Many disease-causing point mutations do not seriously compromise synthesis of the affected polypeptide but rather exert their effects by impairing subsequent protein folding or stability of the folded protein. This often results in rapid degradation of the affected protein. The concepts of such 'conformational disease' are illustrated by reference to cystic fibrosis, phenylketonuria and short-chain acyl-CoA dehydrogenase deficiency. Other cellular components such as chaperones and proteases, as well as environmental factors, may combine to modulate the phenotype of such disorders and this may open up new therapeutic approaches.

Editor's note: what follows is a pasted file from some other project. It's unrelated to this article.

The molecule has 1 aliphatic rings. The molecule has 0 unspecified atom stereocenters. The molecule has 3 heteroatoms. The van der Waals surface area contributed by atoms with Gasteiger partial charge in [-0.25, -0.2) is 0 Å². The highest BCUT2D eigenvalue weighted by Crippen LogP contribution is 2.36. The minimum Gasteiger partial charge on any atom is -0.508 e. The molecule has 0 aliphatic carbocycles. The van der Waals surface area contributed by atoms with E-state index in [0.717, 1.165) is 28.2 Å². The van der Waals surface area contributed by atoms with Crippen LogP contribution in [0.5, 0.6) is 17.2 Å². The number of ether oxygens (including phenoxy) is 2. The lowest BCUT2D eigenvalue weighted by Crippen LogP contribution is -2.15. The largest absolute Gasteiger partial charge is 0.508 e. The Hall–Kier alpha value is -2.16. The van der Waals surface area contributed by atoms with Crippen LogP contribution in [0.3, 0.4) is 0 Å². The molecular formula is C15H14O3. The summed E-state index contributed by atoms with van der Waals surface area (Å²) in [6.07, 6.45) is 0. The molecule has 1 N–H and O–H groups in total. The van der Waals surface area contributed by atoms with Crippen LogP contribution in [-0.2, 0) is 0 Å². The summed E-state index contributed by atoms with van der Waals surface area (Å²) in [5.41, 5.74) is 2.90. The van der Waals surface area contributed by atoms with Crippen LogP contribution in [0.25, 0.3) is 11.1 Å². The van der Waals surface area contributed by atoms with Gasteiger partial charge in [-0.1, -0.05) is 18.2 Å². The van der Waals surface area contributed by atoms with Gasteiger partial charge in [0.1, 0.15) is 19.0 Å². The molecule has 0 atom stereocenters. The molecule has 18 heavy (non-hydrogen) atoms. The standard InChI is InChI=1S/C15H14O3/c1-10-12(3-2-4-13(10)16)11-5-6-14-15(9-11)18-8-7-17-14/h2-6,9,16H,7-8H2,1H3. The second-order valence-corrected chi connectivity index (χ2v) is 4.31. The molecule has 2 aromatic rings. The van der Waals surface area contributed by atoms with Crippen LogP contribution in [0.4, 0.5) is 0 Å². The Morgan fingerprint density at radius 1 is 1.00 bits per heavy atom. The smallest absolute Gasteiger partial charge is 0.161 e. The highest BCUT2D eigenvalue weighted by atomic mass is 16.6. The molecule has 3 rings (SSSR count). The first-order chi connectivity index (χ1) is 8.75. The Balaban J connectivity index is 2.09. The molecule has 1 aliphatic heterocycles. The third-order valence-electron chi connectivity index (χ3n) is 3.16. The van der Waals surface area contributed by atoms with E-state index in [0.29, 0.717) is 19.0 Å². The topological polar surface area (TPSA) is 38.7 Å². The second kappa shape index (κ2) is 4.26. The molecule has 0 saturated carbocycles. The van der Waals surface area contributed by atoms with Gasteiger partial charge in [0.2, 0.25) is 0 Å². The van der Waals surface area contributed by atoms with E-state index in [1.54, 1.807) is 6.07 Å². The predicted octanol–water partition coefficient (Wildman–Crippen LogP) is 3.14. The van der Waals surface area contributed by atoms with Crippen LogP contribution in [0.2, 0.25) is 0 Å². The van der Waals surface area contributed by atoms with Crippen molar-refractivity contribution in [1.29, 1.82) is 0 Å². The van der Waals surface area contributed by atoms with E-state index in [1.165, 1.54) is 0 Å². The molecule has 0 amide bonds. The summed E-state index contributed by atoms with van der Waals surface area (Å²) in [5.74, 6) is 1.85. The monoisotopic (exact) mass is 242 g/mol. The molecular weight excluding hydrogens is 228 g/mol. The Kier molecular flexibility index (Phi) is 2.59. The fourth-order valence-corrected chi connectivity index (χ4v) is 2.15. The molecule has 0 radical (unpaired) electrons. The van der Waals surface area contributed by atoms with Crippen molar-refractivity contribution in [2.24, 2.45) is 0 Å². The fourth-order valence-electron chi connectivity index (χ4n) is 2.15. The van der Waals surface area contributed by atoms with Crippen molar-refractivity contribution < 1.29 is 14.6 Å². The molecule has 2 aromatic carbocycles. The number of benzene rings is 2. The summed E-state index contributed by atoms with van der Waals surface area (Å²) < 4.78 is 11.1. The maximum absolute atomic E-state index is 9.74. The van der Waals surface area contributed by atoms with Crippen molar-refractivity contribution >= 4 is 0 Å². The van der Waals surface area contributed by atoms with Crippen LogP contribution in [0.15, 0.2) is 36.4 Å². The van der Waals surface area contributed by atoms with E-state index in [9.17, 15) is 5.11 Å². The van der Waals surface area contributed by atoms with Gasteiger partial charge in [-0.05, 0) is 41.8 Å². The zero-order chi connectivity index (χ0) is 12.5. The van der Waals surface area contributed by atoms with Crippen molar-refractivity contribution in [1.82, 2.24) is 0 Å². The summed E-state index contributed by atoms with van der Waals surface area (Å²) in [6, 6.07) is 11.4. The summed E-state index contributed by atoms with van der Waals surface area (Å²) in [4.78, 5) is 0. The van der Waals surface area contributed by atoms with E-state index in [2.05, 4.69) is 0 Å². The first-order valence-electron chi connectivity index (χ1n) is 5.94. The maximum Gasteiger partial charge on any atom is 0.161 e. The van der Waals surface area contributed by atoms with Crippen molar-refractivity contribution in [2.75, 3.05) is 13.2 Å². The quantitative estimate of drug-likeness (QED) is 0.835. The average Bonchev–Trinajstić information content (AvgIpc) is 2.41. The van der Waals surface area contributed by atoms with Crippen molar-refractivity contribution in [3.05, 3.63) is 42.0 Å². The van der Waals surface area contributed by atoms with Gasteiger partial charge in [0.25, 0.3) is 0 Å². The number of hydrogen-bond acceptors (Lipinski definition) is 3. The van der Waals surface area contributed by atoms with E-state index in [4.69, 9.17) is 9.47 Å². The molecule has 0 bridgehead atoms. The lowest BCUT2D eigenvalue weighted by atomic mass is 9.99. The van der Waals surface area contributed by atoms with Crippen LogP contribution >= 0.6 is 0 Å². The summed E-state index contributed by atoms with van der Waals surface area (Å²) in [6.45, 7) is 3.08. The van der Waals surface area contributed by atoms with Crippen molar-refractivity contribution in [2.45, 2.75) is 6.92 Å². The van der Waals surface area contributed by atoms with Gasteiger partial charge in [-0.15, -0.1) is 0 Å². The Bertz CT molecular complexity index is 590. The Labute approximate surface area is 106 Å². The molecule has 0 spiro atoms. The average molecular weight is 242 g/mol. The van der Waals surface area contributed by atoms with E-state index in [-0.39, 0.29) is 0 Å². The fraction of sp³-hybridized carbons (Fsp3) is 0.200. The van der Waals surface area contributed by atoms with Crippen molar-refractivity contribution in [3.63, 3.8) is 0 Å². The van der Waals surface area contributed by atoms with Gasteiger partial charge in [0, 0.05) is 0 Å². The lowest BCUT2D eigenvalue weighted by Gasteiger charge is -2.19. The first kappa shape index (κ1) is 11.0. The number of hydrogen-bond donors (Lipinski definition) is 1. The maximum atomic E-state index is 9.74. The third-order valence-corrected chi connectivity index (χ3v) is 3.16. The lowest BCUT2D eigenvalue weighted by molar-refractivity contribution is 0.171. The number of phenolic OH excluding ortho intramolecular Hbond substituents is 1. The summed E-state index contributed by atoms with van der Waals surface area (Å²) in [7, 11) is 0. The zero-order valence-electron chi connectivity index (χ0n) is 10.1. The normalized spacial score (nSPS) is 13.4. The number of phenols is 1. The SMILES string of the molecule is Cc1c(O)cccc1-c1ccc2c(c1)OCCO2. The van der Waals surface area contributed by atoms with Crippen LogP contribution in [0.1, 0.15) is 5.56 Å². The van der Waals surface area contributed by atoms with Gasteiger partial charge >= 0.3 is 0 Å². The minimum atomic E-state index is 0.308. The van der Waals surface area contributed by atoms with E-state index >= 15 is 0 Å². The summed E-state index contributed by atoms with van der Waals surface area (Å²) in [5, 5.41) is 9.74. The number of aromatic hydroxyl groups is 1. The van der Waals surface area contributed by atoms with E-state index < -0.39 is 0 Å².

|Tidsskrift||Journal of Inherited Metabolic Disease|
|Status||Udgivet - jul. 2000|